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Evan Gottlieb
Evan Gottlieb is associate professor of English in the School of Writing, Literature, and Film at Oregon State University, and affiliate faculty with the Global Center for Advanced Studies. His most recent book is Romantic Globalism: British Literature and Modern World Order, 1750-1830 (Ohio State University Press, 2014).

Entries by Evan Gottlieb

What's Satire Got to Do With It?

(4) Comments | Posted January 30, 2015 | 9:50 AM

In the wake of the terrible Charlie Hebdo massacre in Paris, there have been many shows of solidarity with the slain cartoonists and their fellow staff members. There have also been some thoughtful retrospectives on that particular magazine's history of satirical caricature (for example, here), and on the...

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Copycat Culture: Adapting to a World of Adaptations

(0) Comments | Posted November 18, 2014 | 12:10 PM

When it comes to fiction - which today includes television, movies, video games, and other narrative media - copying someone else's ideas is nothing new. The Romans, after all, openly borrowed most of their gods from the Greek pantheon; the Greeks, in turn, clearly adopted and adapted elements from the...

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Scotland: Literary Land of Multiple Personalities and Perspectives

(0) Comments | Posted September 11, 2014 | 5:50 PM

With so much else going on this summer, it's taken a while for people outside the United Kingdom to realize that an important national referendum is about to happen. But inside the UK, and especially in Scotland -- where I've been living for the summer -- everyone has been talking...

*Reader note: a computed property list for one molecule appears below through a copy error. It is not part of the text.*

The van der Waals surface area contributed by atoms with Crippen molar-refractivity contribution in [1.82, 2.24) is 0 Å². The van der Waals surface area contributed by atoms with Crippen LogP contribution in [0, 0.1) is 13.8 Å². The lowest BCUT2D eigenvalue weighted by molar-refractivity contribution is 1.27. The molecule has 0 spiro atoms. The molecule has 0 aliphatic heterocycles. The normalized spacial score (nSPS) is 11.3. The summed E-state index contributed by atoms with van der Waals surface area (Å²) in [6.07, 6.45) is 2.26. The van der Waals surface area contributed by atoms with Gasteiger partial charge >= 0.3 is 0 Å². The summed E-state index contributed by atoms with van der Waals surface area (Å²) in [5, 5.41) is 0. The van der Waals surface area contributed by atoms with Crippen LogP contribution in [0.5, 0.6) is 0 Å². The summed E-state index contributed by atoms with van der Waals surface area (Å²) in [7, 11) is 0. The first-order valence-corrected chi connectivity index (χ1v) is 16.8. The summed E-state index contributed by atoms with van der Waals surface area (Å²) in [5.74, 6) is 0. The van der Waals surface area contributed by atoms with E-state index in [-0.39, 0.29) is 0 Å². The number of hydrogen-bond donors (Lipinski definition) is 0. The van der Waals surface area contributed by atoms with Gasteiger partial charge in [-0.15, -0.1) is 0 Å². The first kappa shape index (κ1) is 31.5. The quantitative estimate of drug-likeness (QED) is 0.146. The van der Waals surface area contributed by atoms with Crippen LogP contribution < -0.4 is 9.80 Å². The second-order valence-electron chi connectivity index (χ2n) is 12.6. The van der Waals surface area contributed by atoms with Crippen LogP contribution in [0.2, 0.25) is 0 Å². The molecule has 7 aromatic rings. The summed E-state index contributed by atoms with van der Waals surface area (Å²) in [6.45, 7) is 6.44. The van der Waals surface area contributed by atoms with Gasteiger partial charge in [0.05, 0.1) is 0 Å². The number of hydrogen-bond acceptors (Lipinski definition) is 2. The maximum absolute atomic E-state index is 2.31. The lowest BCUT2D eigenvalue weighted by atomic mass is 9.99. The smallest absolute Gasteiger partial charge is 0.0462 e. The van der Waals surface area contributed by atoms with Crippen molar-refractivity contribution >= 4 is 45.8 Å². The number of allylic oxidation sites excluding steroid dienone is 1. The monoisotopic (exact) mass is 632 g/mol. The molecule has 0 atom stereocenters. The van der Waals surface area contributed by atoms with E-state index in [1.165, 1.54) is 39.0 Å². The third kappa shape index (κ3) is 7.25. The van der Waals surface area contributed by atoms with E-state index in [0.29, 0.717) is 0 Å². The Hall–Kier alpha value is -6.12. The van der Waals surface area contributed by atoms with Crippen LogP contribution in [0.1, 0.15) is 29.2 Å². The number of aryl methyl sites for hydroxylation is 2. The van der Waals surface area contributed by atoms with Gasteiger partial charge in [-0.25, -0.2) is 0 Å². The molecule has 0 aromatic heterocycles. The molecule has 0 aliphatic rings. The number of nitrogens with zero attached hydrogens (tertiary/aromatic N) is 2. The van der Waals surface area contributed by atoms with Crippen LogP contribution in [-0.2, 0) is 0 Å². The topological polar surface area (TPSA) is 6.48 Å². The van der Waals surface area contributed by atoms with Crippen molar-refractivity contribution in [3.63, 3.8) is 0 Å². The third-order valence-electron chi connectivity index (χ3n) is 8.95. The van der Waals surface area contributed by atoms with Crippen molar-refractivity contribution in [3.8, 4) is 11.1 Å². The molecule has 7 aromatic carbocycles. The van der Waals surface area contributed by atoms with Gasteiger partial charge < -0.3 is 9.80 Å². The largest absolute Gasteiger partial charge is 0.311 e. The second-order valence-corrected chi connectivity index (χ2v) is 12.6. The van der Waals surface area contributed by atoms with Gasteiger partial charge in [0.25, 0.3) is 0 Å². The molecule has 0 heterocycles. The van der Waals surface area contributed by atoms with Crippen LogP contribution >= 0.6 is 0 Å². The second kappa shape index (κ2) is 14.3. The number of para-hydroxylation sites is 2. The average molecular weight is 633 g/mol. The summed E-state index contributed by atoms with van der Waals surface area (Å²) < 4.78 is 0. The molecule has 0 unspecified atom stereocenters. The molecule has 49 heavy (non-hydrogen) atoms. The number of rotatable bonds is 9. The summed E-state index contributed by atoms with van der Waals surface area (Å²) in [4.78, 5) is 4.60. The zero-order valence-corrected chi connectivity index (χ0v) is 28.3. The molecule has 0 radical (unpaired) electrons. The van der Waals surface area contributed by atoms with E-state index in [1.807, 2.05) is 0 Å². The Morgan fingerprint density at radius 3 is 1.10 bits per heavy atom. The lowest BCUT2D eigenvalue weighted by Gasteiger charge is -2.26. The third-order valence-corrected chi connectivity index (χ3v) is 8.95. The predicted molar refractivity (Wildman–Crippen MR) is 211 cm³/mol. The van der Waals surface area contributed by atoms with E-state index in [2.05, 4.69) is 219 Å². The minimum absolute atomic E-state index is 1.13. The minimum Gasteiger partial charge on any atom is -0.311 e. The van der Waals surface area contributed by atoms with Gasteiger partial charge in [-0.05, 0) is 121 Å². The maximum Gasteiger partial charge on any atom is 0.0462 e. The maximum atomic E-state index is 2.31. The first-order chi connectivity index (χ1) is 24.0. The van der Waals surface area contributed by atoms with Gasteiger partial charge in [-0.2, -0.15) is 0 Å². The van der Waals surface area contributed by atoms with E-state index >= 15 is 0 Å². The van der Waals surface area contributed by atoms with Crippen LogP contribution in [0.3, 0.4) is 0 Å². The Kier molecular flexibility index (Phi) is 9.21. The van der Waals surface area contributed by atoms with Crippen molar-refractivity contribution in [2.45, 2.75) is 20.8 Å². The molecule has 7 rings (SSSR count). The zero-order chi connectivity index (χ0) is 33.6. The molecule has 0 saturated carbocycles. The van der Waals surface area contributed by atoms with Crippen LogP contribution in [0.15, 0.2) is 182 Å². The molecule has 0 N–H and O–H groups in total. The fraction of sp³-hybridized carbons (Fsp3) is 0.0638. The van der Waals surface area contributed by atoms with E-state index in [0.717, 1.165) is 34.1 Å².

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What's New with Novels?

(1) Comments | Posted June 27, 2014 | 4:03 PM

From its start in the early 18th century, the novel as a genre has always resisted easy definition. Samuel Johnson, literary critic and author of the first comprehensive English dictionary (check out a cool digital version here), defined the novel in 1755 as "a small tale,...

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Ode to the Sonnet

(3) Comments | Posted April 25, 2014 | 2:56 PM

April is National Poetry Month -- or maybe you hadn't noticed? Don't worry; you're probably not alone. Poetry, as I've remarked before, occupies only a small corner of the literary world these days. Part of this problem, perhaps, is that poetry in English lacks definition today....

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Jane Austen, 'Game Theorist?' Try 'Subversive Sitcom Scribe'

(2) Comments | Posted March 18, 2014 | 9:23 AM

The world of Jane Austen is growing steadily larger. While the focus of her fiction is notoriously narrow, geographically speaking, the world of her readers, viewers, and fans continues to expand with every new book, movie, TV series, and sequel based on the original. What most of these new productions...

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In Defense of Reading -- Again

(1) Comments | Posted February 4, 2014 | 6:02 PM

Reading has been in the news again lately -- mostly because it doesn't seem to be anywhere else. According to a Pew Research Center study on the subject, the median number of books read by the "average American" is a grand total of five a year -- which...

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An Old-Fashioned New Year's Resolution: Memorize More Poetry!

(0) Comments | Posted January 6, 2014 | 3:31 PM

To begin the new year, I've resolved to go back to something old: in 2014, I'm going to try to memorize a poem a week, each at least a sonnet's length (14 lines). Does this sound weird? I kind of hope it does. I freely admit that there are many...

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What Frankenstein Can Teach Us About the Real Crisis in the Humanities

(0) Comments | Posted December 5, 2013 | 5:33 PM

Recently, the philosopher Gary Gutting published a wise opinion piece, "The Real Humanities Crisis," in The New York Times. Granted, the latest version of the "there's a crisis in the Humanities!" meme had already been debunked several times (especially here and here). But the...

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Zombie Babies and Frankenstein: Why Pop Culture Still Hesitates to Depict Undead Kids

(0) Comments | Posted November 7, 2013 | 4:06 PM